So they use a framework. And that pulls in a bunch of third-party packages. And those each pull in a bunch of fourth-party packages. And soon you not only have hundreds of packages, some of them are just different versions of the same package, and it's all a ghastly nightmare.

  3. Jim Mitchell
    Thumb Down

    This isn't a comment on the package or npm, but using a leading 0 to indicate a number is octal seems like a really bad idea.

    1. LosD

      While that may be true, it is also very standard across a lot of (most?) programming languages.

      1. Jellied Eel Silver badge

        While that may be true, it is also very standard across a lot of (most?) programming languages.

        So that may explain sucky VoIP and other IP telephony packages. To err is human, to treat a leading zero as octal probably means those calls get routed to a tentacled one* instead of the STD you were looking for. Also netmask sounds confusing if it doesn't actually calculate netmasks, or calculate them correctly given a useful route needs both the 4 octets of an IP address, and 4 more for it's netmask.

        *May explain hentai, and octet/octal confusion is why I a)take extra care calculating netmasks/inverse netmasks and b) avoid programming.

      2. Chris Gray 1

        ancient history

        I believe the leading-zero-for-octal convention came from early DEC assemblers. Since the first C compiler was for DEC machines, and it generated assembler output, having C use the same convention was the obvious choice.

        In my programming languages (weird hobby), I've used 0b => binary, 0o => octal, 0x => hexadecimal, with no leading zero defaulting to decimal. And sometimes 0t => decimal. I like things explicit.

        Some early assemblers/languages also used tags at the *end* of numbers to indicate the base. So, you could have 13ah. I'm guessing that that was done rather than a leading "h" so that numbers and identifiers were easily distinguished. See early Fortran, I believe.

        1. Jim Mitchell

          Re: ancient history

          Yes, leading 0 means octal for constants within certain programming languages. Extending this to user-input data, where the user might be totally unaware of this, seems to be the issue.

        2. Michael Wojcik Silver badge

          Re: ancient history

          Specifically the PDP-7, and then the PDP-11. The original C for the PDP-7 was written in assembler, so it's not that surprising that it adopted a PDP-7-assembler convention.

          The PDP-7 used octal notation because of its 18-bit addressing, which made groups of 3 bits more sensible than groups of 4. Then of course UNIX picked it up for things like permissions bits.

          The convention is unfortunate, though.

    2. Gene Cash Silver badge

      Yes. It busts my chops every so often in Python, which also observes this convention.

    3. Anonymous Coward
      Anonymous Coward

      I think its a comment on someone not reading the relevant part of the specification but just writing the code because it was obvious how it should work.

      1. Phil O'Sophical Silver badge

        And then not testing it.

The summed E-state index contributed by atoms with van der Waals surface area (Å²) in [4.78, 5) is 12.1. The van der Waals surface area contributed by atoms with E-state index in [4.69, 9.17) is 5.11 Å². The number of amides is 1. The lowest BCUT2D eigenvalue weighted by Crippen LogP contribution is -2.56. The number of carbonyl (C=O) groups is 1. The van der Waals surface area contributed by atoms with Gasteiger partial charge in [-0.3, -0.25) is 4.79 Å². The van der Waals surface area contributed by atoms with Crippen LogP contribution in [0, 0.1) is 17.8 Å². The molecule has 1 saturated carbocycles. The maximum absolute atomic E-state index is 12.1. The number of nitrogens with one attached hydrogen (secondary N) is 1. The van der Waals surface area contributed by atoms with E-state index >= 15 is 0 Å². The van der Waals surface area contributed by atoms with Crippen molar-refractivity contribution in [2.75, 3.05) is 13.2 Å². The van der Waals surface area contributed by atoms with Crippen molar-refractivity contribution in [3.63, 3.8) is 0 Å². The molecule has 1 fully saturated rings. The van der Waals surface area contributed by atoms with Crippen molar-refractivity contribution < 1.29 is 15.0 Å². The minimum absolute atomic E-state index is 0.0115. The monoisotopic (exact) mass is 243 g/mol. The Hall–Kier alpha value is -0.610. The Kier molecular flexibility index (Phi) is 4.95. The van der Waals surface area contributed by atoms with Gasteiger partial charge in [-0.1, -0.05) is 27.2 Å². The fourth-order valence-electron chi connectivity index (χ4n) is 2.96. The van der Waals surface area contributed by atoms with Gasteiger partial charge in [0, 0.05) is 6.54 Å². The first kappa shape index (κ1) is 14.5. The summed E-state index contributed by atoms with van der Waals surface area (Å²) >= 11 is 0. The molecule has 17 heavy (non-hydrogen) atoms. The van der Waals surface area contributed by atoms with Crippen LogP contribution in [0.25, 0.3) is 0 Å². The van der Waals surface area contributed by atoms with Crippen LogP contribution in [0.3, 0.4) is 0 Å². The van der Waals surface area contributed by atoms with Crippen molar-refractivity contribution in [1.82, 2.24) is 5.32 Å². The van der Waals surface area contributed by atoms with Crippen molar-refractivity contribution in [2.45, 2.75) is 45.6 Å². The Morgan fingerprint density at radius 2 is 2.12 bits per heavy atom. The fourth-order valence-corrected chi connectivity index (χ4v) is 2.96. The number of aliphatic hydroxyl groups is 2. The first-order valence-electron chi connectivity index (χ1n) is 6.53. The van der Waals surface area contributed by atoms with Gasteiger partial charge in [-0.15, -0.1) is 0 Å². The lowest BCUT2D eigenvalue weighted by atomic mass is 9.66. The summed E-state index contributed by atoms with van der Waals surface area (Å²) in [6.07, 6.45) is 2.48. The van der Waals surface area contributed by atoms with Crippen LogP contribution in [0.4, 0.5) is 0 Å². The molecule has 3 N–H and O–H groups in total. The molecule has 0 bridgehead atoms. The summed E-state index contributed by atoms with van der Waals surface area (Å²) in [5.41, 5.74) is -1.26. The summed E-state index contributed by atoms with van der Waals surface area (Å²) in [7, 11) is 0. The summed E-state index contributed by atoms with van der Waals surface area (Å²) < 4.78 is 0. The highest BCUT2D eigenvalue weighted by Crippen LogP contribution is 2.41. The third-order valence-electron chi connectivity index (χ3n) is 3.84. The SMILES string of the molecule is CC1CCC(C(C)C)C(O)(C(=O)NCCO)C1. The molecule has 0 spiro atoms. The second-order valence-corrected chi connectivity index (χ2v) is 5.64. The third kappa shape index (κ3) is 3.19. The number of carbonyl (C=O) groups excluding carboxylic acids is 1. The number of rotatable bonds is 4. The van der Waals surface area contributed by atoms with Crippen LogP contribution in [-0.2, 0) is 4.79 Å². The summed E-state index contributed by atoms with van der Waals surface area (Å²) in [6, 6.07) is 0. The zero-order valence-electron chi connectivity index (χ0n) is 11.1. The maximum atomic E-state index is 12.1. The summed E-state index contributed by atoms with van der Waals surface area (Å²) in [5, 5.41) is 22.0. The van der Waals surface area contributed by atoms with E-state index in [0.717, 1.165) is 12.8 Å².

2. Michael Wojcik Silver badge

        Which specification would that be, in this case?

        I don't know what netmask is meant to do, so I'm not sure which specifications actually apply to it. And I'm not going to trawl through the RFCs to see if the current URI specification actually says "when the URI is a URL and the host portion of the authority production contains a numeric component that begins with a leading 0, you have to interpret it as octal" (or anything to that effect, such as citing various functions in the C standard library). But I can't offhand think of an obvious specification which applies in this case.

        Again, I think this is really the fault of the browser manufacturers, or possibly of the authors of the current URI specification. We should have disallowed radix processing in the authority production years ago, and insisted on canonical representation of IP addresses. The current behavior of browsers is idiotic.

        1. Jamie Jones Silver badge

          Not just browsers, I was surprised to find out, so I guess we can't really blame them:

          21:15 (2) "~" jamie@catflap% telnet



  4. Alan Brown Silver badge

    ancient history

    I got shouted down by Bind groupies in comp.risks for poiinting this stuff out in 1996

    I really can't believe it's still there 25 years later

    1. sitta_europea Silver badge

      Re: ancient history

      "I got shouted down by Bind groupies in comp.risks for poiinting this stuff out in 1996..."

      And apparently you've neither forgotten not forgiven. Do you know my wife?

    2. Michael Wojcik Silver badge

      Re: ancient history

      Surely anyone who reads RISKS shouldn't be surprised when anything is still present a quarter-century later.

      I recall discussing the CBC padding-oracle issue in sci.crypt in the early 1990s. I pointed out a vulnerability in Outlook on Vuln-Dev in 2000. Morris showed the world that BoFs were exploitable in 1990, and Levy showed how easy it was to do it in 1994. All of those are still around.

      The sad truth is that most things just don't get much better. The industry doesn't learn from its mistakes. Mostly it simply finds ways to push the problems around.